ODOT: Taxpayer money will be used to clean up illegally placed campaign signs

News
This is an archived article and the information in the article may be outdated. Please look at the time stamp on the story to see when it was last updated.

OKLAHOMA CITY – We’re less than a week before the general election, and state officials are urging candidates and volunteers to help save taxpayer money by keeping their political signs away from Oklahoma highways.

Officials with the Oklahoma Department of Transportation say that while areas along highways or bridges may seem like a great place to put a political sign, it is actually illegal.

State law prohibits any materials being placed in highway right-of-ways because they are a safety hazard for traffic and highway workers. Within city limits, candidates should check local ordinances for questions regarding municipally maintained rights of way. However, even within city limits, signs are prohibited on state-maintained highways, overpasses and bridges.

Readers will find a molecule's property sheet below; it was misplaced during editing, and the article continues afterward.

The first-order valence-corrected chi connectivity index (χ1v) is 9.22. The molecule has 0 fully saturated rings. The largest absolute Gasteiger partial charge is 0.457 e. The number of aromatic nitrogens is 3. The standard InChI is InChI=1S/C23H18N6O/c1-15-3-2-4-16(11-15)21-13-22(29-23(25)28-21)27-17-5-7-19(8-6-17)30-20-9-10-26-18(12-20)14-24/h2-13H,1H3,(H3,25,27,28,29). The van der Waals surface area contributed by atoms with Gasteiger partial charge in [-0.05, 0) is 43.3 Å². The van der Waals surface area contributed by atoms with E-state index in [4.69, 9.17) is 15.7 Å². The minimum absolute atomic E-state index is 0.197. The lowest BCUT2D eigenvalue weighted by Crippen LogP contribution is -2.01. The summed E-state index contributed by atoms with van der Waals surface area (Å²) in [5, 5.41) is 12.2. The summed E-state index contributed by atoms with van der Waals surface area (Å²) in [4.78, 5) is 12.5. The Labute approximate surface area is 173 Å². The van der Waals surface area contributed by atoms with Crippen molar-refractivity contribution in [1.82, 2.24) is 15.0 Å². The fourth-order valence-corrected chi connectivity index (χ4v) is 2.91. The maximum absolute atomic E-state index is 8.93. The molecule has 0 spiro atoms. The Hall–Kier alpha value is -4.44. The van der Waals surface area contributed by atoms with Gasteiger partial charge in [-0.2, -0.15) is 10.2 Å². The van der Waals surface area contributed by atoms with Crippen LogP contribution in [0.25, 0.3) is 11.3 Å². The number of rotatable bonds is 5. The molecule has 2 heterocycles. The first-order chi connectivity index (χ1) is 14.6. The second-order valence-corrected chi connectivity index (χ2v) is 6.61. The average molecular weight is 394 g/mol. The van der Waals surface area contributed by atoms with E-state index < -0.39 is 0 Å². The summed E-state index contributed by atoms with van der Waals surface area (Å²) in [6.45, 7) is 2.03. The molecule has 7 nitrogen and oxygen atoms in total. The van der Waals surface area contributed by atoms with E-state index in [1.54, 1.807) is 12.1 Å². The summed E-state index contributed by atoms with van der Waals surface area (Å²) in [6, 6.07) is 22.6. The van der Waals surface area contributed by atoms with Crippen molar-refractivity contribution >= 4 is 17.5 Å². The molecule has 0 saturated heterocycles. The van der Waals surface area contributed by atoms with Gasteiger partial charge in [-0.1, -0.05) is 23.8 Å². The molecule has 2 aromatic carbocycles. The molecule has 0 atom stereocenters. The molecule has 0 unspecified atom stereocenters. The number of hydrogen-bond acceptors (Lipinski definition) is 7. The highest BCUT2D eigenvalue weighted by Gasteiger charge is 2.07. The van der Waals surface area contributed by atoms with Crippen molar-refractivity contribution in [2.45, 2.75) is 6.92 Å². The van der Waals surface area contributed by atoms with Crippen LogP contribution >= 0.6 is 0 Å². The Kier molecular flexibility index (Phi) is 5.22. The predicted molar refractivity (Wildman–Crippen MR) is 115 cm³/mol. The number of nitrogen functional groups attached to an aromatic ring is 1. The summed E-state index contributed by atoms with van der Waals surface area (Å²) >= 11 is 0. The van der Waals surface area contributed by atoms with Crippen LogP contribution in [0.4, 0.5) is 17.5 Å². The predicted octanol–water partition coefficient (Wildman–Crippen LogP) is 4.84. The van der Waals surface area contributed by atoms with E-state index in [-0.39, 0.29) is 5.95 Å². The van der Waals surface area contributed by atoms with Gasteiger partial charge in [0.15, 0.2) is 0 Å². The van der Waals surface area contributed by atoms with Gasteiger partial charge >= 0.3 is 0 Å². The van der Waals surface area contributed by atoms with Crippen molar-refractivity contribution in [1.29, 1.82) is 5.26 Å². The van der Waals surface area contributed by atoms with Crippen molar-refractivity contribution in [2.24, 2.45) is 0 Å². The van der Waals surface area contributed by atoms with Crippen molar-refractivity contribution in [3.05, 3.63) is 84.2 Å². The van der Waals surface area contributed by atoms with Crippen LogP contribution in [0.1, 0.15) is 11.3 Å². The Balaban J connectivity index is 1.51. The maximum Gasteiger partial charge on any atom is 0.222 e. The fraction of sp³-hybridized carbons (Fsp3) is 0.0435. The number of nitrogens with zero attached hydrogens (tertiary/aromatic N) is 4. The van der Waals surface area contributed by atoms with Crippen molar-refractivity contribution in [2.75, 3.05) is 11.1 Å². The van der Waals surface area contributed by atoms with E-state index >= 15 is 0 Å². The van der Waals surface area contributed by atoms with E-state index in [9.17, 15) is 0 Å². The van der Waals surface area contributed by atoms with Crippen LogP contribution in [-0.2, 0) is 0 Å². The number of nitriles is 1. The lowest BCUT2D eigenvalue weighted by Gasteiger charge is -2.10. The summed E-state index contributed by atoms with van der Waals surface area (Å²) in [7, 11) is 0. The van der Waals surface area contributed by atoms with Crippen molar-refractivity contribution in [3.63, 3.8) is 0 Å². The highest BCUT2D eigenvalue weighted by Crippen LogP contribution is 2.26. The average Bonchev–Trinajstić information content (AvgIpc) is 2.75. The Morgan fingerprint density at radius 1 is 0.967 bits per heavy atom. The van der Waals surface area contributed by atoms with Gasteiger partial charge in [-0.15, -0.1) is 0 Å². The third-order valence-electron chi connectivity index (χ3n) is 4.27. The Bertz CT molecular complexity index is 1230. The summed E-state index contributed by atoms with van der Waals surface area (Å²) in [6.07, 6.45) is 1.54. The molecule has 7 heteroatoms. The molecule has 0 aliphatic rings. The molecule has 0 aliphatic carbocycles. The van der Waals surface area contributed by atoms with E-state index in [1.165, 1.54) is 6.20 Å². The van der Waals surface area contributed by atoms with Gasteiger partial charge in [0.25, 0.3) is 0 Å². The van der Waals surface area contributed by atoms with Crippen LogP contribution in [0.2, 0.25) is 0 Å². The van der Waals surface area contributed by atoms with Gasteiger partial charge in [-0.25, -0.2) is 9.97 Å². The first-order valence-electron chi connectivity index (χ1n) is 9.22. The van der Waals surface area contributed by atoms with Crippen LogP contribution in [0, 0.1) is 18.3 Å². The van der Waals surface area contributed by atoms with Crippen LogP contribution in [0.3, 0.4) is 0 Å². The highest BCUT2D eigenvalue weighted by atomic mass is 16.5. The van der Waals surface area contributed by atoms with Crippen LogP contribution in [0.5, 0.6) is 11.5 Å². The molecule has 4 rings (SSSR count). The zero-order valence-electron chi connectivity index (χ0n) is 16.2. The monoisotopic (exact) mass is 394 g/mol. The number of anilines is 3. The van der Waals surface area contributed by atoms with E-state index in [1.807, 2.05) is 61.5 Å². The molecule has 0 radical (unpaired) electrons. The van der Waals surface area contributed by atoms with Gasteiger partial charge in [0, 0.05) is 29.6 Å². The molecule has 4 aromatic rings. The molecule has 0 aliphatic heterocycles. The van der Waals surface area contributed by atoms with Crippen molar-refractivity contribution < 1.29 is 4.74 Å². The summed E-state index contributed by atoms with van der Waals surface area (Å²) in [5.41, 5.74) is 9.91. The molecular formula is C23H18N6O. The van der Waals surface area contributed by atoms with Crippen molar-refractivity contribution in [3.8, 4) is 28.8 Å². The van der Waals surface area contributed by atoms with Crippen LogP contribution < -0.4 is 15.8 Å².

Agency officials urge all candidates and their campaign staffs to keep signs away from these areas. Instead, they should place signs on private property with the landowner’s permission.

When signs are illegally placed, ODOT crews spend time away from other highway maintenance operations to pick up each sign. Taxpayers are ultimately footing the bill since the cleanup costs use highway maintenance funds.

Each year, authorities say more than $5 million is spent to pick up trash along Oklahoma highways, including illegally placed signs.

Latest News

More News

National News

More National

Washington D.C.

More Washington DC

Your Local Election HQ

More Your Local Election HQ
graphic of the Red Cross

Latest News

More News

Popular

KFOR Podcasts

More Podcasts

Follow @KFOR on Twitter